Each program will gather information regarding risks identified by others working with children and their families, including on education sites and in Children’s Centres. Working through concerns assists to identify ‘risks’ or noted concerns, existing or previous service engagement (and outcomes), informal supports and strengths/resilience the child and family have demonstrated, all of which assists in the triage process for line managers.
Child safety assessment
Explore the following factors with the referrer:
- safety issues or child protection issues (abuse/neglect)
- school or day care arrangements (strength of education site connection)
- other agency involvement with the child/family/community
- connection to kinship, nation, community, other extended family
- immediate health issues (nutrition, clothing, medical)
- legal issues, such as court matters, intervention orders (domestic violence) or custody issues (Family Court orders)
- other relevant risk factors, for example mental health, substance use or social isolation.
Determine whether a notification should be made and/or immediate safety response is required and prioritise this action.
Ascertain the parent or kinship carer’s parenting capacity and safety for all family members (consider family violence concerns), particularly with respect to the current crisis and determine support needs.
If possible, has the referrer observed attachment or interaction between parent/carer and child, or directly spoken to the child about the referral and gauged their understanding of what the child’s perspective or wishes might be?
External referral from Safer Family Services
Where possible, ensure a referral is made to a more suitable service, with consent from both child and parent/carer (where possible and appropriate).
Using principles of a connected system, provide adequate information with the referral so the person doesn’t have to re-tell their story. Provide the client with as much information as possible about the referral, for example who they will be seeing, and agree together how they can get there.
Identify other services/agencies involved
Gather information regarding other services involved with the client and their level and purpose for involvement.
Cultural considerations for Aboriginal clients
Where required, an Aboriginal worker should be consulted as soon as possible in the intake/triage process, when children and families identify as Aboriginal or Torres Strait Islander.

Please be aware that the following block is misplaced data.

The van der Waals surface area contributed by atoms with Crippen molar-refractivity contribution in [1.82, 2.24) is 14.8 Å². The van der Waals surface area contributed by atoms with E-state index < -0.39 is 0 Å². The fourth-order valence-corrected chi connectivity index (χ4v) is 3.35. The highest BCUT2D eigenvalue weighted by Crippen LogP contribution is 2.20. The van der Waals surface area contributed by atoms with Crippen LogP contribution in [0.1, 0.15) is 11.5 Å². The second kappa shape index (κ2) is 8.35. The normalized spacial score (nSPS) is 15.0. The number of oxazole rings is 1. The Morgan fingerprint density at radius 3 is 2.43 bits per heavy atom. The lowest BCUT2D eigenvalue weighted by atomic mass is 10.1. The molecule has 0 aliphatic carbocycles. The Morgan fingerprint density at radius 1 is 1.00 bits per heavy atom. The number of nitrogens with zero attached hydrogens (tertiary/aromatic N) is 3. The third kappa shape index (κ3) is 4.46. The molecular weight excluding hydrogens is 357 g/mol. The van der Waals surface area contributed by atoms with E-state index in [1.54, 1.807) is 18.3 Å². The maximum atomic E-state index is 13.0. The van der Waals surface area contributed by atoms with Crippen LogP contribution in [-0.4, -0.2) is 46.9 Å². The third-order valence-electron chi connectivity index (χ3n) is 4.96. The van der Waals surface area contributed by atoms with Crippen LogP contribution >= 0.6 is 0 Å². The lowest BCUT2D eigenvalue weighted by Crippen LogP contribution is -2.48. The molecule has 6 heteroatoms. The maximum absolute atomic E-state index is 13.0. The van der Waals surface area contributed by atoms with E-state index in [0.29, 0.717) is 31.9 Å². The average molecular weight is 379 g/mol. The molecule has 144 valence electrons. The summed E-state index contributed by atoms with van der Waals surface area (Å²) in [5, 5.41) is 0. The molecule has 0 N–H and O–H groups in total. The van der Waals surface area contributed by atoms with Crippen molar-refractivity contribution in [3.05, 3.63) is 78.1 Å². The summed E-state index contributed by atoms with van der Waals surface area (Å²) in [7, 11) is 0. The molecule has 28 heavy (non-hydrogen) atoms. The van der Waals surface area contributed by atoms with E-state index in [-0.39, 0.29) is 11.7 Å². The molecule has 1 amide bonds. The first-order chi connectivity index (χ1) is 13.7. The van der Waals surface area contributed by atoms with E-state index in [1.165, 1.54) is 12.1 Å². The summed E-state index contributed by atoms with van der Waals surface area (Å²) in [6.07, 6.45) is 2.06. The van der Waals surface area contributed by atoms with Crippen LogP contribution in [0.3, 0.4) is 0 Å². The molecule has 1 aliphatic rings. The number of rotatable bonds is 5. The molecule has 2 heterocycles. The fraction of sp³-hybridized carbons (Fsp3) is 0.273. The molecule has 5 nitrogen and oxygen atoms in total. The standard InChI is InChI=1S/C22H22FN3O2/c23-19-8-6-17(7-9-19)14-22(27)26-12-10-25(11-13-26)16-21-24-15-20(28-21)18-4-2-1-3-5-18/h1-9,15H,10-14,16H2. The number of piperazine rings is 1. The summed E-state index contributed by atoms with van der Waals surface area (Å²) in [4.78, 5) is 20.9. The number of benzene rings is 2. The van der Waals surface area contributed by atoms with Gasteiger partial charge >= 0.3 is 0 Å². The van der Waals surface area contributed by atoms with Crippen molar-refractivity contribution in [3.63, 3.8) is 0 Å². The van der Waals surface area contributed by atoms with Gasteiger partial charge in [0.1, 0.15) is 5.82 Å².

Recognise the possibility of service resistance, lack of trust, fear or indifference Aboriginal children and families may present within the context of past experiences of oppression, and systemic racism either witnessed or experienced.
Assertive engagement and compelled clients
Engagement with services can raise a myriad of issues for children and their families. Recognise the imbalance of power, fear, shame or anxiety that may go with parents speaking out or acknowledging safety concerns (for their children, themselves or other family members).
Recognise that risks such as child protection and family violence are often embedded in intergenerational trauma, therefore, children and their families could be cautious of engaging due to previous poor or harmful service responses.
For Aboriginal children and their families, it is likely that any previous service experience did not listen to, consider or respect culture in responses. Additionally, it is highly probable they may have experienced systemic racism.
Compelled clients understand their limited options, namely, they must work with the pre-statutory service or be referred to the statutory authority. Like service resistant clients, compelled clients may have experienced a poor service outcome in either the pre or statutory space, including police and other crisis response services, for example, family or domestic violence services.
Relationship is the key – trust and engagement, encouraging clients to participate in decisions, articulating goals and alternative services available to them, empowering clients and advocating (when required) to remove systemic barriers and considering the client’s possible previous exposure to oppressive practices.
Build on existing strengths and natural support systems and work collaboratively to build sustainable change that supports safety within the home for children and family members.
For Aboriginal children and their families, respect that the kinship system works to keep children safe and connected to culture and nation. Consider allocation of case to an Aboriginal worker as primary practitioner, or consider co- working with an Aboriginal peer to enhance cultural safety for child and family with home visits etc.